"She's on our side, and so's my sisters. Polly andMay think the world of you. 'Tisn't as if I was likemy brother Ned—a lazy chap that hates the sight ofwork. I stand to work same as father himself, and heknows that; and when there's anything calling to bedone, 'tis always, 'Where be Rupert to?" But lazyas Ned is, he'd let him marry to-morrow."
"Mr. Baskerville's frighted of losing you fromCadworthy, Rupert."
The young man looked out where a wood rose southof the bridge, and his father's farm lifted its blackchimneys above the trees.
"He tells me I'm his right hand; and yet refuses,though this is the first thing that ever I've asked him,"he said.
"Wouldn't he suffer it if you promised him to doas he done, and not marry for five years?"
"I'll promise no such thing. Father seems to think'tis all moonshine, but I shall have another go at himwhen he comes home next week. Till then I shan'tsee you no more, for I've promised myself to get througha mighty pile of work—just to astonish him."
"The harder you work, the more he'll want you tobide at home," she said. "Not that I mind youworking. All the best sort work—I know that."
"I must work—no credit to me. I'm like fatherthere. I ban't comfortable if I don't get through agood lump of work in the day."
She looked at him with large admiration.
"Where's Mr. Baskerville gone to?"
"To Bideford for the wrestlin' matches. He alwaysstands stickler when there's a big wrestlin'. Such afamous man he was at it—champion of Devon fornine years. He retired after he was married. Butnow, just on his seventieth birthday, he's as cleveras any of 'em. 'Twas his great trouble, I dobelieve, that neither me nor Ned ever shaped well at it.But we haven't got his weight. We take after mymother's people and be light built men—compared tofather."
"Pity May weren't a boy," said Milly. "She'sgot weight enough."
"Yes," he admitted. "She's the very daps offather. She'll be a whacker when she grows up. 'Tis anuisance for a woman being made so terrible beamy.But there 'tis—and a happier creature never had towalk slow up a hill."
Silence fell for a while between them.
"We must wait and hope," she declared at last. "Ishan't change, Rupert—you know that."
"Right well I know it, and more shan't I."
"You're just turned twenty-three and I'm eighteen.After all, we've got plenty of time," said Milly.
"I hope so. But that's no reason why for we shouldwaste it. 'Tis all wasted till I get you."
She put her hand out to him, and he caught it andheld it.
"It might be a long sight worse," she said. "'Tisonly a matter of patience."
"There's no need for patience, and there lies thecruelty. However, I'll push him hard when he comeshome. Tokened I will be to 'e—not in secret, butafore the nation."
"Look!" she said. "Two men riding up over.Go a bit further off, there's a dear."
Rupert looked where she pointed, and then heshowed no little astonishment and concern.
"Good Lord!" he exclaimed. "If 'tisn't my UncleHumphrey Baskerville; and Mark along with him.What the mischief sent them here, of all ways? Can'twe hide?"
But no hiding-place offered. Therefore the youngpeople rose and walked boldly forward.
"He's going out to Hen Tor to look at they ruins,I reckon," said Milly. "I met your cousin Mark abit ago, and he told me his father was rather interestedin that old rogues-roost of a place they call Hen TorHouse. Why for I can't say; but that's where theybe riding, I doubt."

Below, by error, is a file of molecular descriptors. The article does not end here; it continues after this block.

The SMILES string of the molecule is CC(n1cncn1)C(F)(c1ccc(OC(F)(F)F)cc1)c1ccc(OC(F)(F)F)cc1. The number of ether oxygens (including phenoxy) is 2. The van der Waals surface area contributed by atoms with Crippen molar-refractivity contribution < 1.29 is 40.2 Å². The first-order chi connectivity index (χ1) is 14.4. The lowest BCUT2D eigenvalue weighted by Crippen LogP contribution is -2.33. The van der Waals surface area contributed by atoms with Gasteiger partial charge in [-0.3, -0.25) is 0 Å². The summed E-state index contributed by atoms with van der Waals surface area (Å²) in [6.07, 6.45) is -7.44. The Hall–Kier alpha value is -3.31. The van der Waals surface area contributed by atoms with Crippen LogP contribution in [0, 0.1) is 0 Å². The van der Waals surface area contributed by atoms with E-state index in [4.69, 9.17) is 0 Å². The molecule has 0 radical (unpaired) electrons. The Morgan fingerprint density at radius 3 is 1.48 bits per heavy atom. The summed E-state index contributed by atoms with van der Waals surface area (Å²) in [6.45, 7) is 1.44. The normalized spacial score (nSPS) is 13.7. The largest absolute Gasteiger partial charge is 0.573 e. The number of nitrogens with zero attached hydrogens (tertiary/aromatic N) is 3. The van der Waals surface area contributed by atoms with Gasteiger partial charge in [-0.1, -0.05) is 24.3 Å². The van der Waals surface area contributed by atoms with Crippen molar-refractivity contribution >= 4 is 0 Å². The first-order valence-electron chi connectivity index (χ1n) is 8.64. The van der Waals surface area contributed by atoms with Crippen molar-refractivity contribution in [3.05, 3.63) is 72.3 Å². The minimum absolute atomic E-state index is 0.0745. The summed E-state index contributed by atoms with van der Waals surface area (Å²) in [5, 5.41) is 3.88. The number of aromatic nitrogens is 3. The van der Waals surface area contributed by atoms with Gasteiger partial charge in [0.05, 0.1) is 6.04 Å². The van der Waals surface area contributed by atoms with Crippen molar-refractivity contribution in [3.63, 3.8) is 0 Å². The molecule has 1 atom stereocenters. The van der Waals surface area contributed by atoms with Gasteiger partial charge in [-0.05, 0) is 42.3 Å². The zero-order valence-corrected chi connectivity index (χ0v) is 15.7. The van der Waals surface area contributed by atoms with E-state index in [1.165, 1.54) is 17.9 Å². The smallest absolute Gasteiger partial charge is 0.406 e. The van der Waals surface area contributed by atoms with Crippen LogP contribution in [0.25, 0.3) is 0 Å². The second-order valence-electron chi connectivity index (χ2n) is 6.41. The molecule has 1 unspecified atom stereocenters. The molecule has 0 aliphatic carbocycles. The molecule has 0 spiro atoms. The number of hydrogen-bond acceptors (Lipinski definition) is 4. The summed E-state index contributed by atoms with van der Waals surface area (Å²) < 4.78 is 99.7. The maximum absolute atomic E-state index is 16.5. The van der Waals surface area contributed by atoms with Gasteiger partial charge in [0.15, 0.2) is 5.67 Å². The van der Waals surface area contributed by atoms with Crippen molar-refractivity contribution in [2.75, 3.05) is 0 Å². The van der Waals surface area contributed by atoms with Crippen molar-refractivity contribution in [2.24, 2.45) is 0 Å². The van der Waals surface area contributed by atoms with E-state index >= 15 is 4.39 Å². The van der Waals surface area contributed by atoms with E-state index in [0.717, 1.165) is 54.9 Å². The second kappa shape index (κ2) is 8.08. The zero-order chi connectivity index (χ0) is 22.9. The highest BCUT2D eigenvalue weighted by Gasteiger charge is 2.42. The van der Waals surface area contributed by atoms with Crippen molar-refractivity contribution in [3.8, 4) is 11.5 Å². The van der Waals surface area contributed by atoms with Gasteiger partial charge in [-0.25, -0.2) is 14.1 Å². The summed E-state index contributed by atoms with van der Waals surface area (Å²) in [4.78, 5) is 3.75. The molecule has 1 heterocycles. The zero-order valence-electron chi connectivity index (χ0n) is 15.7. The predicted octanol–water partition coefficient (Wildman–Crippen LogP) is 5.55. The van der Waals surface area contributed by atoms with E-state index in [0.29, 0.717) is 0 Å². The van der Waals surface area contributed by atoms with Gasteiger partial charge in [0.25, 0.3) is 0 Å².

Two men on ponies arrived as she spoke, and drewup beside the lovers.
The elder exhibited a cast of countenance somewhatremarkable. He was a thin, under-sized man withgrey hair. His narrow, clean-shorn face slopedwedge-shaped to a pointed chin, and his mouth was liplessand very hard. Grotesquely large black eyebrowsdarkened his forehead, but they marked no arch.They were set in two patches or tufts, and movedfreely up and down over a pair of rather dim grey eyes.The appearance of dimness, however, was not real,for Humphrey Baskerville possessed good sight. Hewas sixty-three years old, and a widower. He passedfor a harsh, secretive man, and lived two miles fromhis elder brother, Vivian Baskerville, of Cadworthy.His household consisted of himself, his son Mark, andhis housekeeper.
"Good morning, Uncle Humphrey," said Rupert,taking the bull by the horns. "You know MillyLuscombe, don't you? Morning, Mark."
Mr. Baskerville's black tufts went up and his slit ofa mouth elongated.
"What's this then?" he asked. "Fooling up herewith a girl—you? I hope you're not taking afteryour good-for-nothing brother?"
"Needn't fear that, uncle."
"How's Mr. Luscombe?" asked the old manabruptly, turning to the girl.
Milly feared nobody—not even this much-fearedand mysterious person—and now she turned to himand patted his old pony's neck as she answered—
"Very well, thank you, Mr. Baskerville, and I'msure he'd hope you are the same."
The tufts came down and he looked closely at her.
"You playing truant too—eh? Well, why not?'Tis too fine a day for work, perhaps."
"So it is, then. Even your old blind pony knowsthat."
"Only blind the near side," he answered. "Hecan see more with one eye than many humans can withboth."
"What's his name, please?"
"I don't know. Never gave him one."
They walked a little way forward, while Rupertstopped behind and spoke to his cousin Mark.
"So you like that boy very much—eh?" said theold man drily and suddenly to Milly.
She coloured up and nodded.
"Nonsense and foolery!"
"If 'tis, I wouldn't exchange it for your sense,Mr. Baskerville."
He made a deep grunt, like a bear.
"That's the pert way childer speak to the old folknow—is it?"
"Even you was in love once?"
"Nonsense and foolery—nonsense and foolery!"
"Would you do different if you could go back?"
He did not answer the question.
"I doubt you're too good for Rupert Baskerville,"he said.
"He's too good for me."
"He stands to work—I grant that. But he'syoung, and he's foolish, like all young things.